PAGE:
Hailing from dystopian Sydney, the punk rock trio known as ARSE arrived at the end of 2017 with their acerbic debut Primitive Species on a cassette tape, sounding like the bastard lineage of Feedtime and Black Flag with an uber-modern spin. Equal parts dumb, terrifying and fitting for the times, Species copped the full vinyl treatment six months later courtesy of German punk label Erste Theke Tontraeger. By years end it had crash-landed on The Quietus’ best of 2018 punk round-up alongside Hank Wood and The Hammerheads, Geld and Amyl and The Sniffers.
Never content, as their music attests, ARSE have since opened for Cosmic Psychos (AU), No Age (US) and released a split seven-inch record with Sydney noise-assassins Party Dozen. The forthcoming Safe Word EP, a stop-gap on the road to long player glory, is four tracks of future-fried punk the world truly deserves.
I like bands that fall on the dividing line between noise rock and hardcore, and Arse are right in that pocket, using pogo beats, wild and noisy guitar solos, and a nihilistic vocal bark that will appeal to fans of Geld, Gay Kiss, Walls, and other bands that trace their lineage back to Black Flag’s My War. Far from just a copycat band, though, Arse strike me as more artsy and ambitious than any of the aforementioned groups.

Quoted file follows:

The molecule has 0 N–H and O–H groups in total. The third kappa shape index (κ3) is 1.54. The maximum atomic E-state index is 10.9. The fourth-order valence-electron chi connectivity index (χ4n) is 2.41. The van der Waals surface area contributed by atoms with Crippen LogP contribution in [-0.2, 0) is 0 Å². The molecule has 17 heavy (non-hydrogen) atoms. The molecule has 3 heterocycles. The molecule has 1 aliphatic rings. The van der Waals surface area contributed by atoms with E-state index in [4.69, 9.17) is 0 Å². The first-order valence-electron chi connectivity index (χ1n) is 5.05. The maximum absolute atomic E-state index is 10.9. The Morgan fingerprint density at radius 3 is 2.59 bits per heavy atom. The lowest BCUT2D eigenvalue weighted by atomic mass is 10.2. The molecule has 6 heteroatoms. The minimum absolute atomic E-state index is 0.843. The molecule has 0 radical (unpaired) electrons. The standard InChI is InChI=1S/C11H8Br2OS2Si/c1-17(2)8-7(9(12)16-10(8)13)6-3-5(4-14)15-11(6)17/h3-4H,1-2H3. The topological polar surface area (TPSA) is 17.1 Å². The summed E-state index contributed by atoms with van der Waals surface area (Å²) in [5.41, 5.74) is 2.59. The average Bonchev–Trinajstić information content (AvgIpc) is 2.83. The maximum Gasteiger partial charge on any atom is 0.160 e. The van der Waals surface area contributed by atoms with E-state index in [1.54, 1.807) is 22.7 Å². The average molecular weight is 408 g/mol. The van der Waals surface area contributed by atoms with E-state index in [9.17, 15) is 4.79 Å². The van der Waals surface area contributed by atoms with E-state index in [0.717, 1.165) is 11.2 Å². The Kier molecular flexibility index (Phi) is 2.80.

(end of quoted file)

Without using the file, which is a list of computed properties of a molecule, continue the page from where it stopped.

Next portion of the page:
I hear this in the guitar solos (which are particularly unhinged, like Ginn and Hendrix on a bunch of bad drugs), but even more on the two songs that end each side of the EP. These aren’t so much songs as abstract noise / electronic pieces that flesh out the world hinted at in those guitar leads into a full-on post-apocalyptic soundscape. Far beyond your typical “dude stringing together a bunch of guitar pedals and hitting them at random,” these intricately composed pieces scratch the same itch as Klaus Schulze or Tangerine Dream.
This EP is fascinating.
Our take: Debut 7” from this band from Sydney, Australia. If I had to guess, though, I would have thought Arse was from the UK as they have a similar noise rock meets hardcore sound to bands like Bad Breeding, No Negative, and Denim and Leather. The label describes their sound as broadly in the tradition of Black Flag’s My War, and given that record set the template for noise rock, I’d say we’re more or less on the same page here. The sound is heavy, desperate, and grinding, the tempo never exceeding a jaunt. My favorite moments are when you get some skronky lead guitar (as on the closer, “Stooged”), but the whole thing is an exciting listen.